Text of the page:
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Large Liquid Measuring Cups
Large-volume liquid measuring cups are handy for bigger jobs. Which ones are best and when should you use them?
What You Need To Know
Whether you’re adding large amounts of broth to soup or measuring out oil for deep frying, it’s good to have a large liquid measuring cup on hand. Sure, we could fill and empty a 1-cup liquid measuring cup four or eight or 16 times, but it’s a lot faster and more efficient to use a larger model. Which ones are best? To find out, we purchased larger versions of our two favorite 1-cup liquid measuring cups from Pyrex and OXO. Both brands offer 2- and 4-cup versions, and Pyrex offers an 8-cup version. We also purchased intriguing 2-cup and 4-cup multi-unit models with markings for both liquids and an array of common dry ingredients. With a total of seven models, priced from about $8 to about $20, we headed into the test kitchen.
Accuracy Is Essential
As with all measurement tools, our main concern was accuracy. We assessed the accuracy of the models at every cup, ounce, and milliliter marking using water measured in grams on a lab-grade scale. For each marking, we checked the level of the water against the corresponding lines on the cup. We found every model’s markings to be accurate, but we didn’t find every model easy to use.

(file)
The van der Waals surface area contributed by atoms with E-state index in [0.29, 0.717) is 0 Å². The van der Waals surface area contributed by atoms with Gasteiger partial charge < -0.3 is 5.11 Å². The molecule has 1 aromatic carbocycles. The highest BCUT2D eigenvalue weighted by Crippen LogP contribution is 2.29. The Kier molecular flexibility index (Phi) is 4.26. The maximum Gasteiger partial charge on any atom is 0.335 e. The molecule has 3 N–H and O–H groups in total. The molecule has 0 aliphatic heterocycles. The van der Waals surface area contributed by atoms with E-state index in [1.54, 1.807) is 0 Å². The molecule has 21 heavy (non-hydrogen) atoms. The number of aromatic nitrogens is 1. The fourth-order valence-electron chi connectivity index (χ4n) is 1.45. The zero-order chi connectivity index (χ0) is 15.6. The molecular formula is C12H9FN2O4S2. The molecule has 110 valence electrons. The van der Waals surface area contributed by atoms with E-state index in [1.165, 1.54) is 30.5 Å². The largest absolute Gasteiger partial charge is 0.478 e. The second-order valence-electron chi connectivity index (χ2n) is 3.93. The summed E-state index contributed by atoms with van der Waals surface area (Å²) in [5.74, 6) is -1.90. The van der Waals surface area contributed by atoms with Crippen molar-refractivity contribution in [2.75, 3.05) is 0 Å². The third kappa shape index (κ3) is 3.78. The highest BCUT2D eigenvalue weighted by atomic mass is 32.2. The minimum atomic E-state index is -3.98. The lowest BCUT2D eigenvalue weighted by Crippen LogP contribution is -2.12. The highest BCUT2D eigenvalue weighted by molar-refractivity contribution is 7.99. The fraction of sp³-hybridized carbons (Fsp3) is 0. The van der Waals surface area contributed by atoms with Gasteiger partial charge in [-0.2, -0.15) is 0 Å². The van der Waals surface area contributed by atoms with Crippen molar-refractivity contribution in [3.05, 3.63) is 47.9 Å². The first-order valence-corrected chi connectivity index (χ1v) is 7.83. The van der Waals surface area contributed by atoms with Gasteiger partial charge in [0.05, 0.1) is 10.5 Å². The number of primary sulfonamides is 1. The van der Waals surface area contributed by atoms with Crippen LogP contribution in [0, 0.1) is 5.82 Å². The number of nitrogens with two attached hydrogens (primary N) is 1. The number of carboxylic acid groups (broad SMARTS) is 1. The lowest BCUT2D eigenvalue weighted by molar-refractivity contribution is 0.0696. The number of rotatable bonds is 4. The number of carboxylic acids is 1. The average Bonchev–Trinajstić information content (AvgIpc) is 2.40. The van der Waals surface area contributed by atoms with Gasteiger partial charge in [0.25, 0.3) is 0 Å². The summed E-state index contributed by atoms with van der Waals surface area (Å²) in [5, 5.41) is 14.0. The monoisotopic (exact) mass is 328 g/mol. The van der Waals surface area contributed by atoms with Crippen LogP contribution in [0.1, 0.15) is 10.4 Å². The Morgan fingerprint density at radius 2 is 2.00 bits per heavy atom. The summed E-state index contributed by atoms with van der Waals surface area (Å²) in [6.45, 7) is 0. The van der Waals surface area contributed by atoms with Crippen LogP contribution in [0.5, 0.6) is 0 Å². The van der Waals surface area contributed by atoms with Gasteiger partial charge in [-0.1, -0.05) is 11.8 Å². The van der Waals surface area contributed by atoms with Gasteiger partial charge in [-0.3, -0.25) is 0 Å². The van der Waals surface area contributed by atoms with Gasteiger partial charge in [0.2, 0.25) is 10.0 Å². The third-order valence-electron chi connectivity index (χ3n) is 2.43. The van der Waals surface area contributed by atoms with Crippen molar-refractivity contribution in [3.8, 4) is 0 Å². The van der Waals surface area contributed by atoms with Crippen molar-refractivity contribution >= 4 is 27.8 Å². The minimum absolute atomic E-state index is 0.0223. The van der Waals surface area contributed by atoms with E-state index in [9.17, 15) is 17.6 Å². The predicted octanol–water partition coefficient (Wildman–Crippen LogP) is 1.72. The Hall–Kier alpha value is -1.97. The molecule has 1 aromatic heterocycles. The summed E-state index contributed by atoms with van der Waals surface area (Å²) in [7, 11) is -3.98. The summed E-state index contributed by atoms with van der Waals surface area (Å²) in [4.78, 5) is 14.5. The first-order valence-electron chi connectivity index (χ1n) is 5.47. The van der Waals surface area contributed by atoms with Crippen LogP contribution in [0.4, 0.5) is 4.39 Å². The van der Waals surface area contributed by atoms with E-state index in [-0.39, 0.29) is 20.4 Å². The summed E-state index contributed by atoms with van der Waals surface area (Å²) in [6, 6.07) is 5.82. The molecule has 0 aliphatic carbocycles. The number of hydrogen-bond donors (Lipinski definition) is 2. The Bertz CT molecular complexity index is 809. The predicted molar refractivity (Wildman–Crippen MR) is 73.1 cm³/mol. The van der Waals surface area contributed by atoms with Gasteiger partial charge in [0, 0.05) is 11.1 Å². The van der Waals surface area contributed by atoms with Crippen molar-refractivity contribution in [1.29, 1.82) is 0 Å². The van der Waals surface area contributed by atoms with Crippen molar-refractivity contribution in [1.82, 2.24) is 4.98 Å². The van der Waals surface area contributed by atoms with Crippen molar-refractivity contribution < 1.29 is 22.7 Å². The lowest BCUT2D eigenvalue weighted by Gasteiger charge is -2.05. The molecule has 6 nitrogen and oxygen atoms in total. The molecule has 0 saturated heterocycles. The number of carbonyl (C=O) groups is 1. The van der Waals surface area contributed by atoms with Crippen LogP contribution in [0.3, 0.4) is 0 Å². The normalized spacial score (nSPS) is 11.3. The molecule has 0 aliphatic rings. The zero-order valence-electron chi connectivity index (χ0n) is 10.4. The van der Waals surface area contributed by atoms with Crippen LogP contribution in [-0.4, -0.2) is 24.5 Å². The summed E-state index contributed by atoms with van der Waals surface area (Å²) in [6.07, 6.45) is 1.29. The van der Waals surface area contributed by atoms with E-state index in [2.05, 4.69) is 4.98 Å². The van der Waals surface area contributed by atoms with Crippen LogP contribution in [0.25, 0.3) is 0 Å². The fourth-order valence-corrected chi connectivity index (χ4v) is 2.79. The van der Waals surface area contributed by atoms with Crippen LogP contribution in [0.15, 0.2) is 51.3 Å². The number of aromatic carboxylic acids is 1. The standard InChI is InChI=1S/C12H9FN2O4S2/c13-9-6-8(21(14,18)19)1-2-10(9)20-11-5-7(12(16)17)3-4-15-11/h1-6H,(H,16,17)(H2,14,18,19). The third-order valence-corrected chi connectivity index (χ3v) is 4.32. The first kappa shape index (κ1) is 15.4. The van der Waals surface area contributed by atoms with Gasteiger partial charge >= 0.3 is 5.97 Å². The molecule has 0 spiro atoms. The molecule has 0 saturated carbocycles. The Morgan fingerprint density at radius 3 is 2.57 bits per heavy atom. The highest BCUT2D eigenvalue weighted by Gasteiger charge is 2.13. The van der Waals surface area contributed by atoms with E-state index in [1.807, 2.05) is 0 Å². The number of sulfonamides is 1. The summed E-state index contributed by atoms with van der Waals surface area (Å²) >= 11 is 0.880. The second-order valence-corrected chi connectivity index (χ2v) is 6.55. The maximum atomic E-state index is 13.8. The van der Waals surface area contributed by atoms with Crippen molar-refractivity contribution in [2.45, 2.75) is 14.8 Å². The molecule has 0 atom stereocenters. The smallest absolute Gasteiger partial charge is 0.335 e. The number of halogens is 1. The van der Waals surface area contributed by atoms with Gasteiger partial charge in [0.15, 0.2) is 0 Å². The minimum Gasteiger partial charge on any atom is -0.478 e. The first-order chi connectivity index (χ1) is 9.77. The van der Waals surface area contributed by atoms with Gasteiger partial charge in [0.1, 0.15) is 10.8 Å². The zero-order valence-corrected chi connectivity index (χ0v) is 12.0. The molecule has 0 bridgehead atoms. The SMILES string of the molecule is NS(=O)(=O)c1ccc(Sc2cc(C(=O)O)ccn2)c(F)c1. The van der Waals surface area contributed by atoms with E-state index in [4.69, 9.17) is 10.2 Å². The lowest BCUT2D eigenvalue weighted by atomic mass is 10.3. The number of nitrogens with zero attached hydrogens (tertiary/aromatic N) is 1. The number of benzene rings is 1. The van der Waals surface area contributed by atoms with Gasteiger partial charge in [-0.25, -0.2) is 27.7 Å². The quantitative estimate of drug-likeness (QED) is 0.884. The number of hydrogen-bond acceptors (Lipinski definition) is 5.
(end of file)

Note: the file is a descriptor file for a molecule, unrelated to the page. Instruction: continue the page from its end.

We Preferred Simple, Streamlined Models
The two multi-unit models we tested created more problems than they solved. Both models consist of two pieces. The first piece is a clear plastic cup with several columns of markings arranged by category on its plastic walls. It sits inside the second piece, a gray plastic sleeve with a vertical cutout; the sleeve spins around the cup’s exterior and the cutout reveals one measurement category at a time. With 13 categories to choose from, it took us a long time to find the ones we wanted. The options were oddly specific; they included lentils, rolled oats, and many dry foods that we typically measure in a dry measuring cup (so we can easily level off the top for accuracy). All of the measurements on both models were a little hard to read because they were printed in small font. The multi-unit models were simply too fussy and inefficient to earn a place in our kitchen.
Fortunately, the large versions of our favorite 1-cup models had simple designs and were easy to use. Each model had just three measurement categories: cups, ounces, and milliliters. The markings on the glass Pyrex models were printed on the exterior walls of the cup; to get an accurate measurement when using traditional liquid measuring cups such as these, we recommend setting the cup on the counter, pouring in the liquid to be measured, and then crouching down to check the markings at eye level. The OXO models also had markings on their walls and could be used similarly, but th...
Everything We Tested
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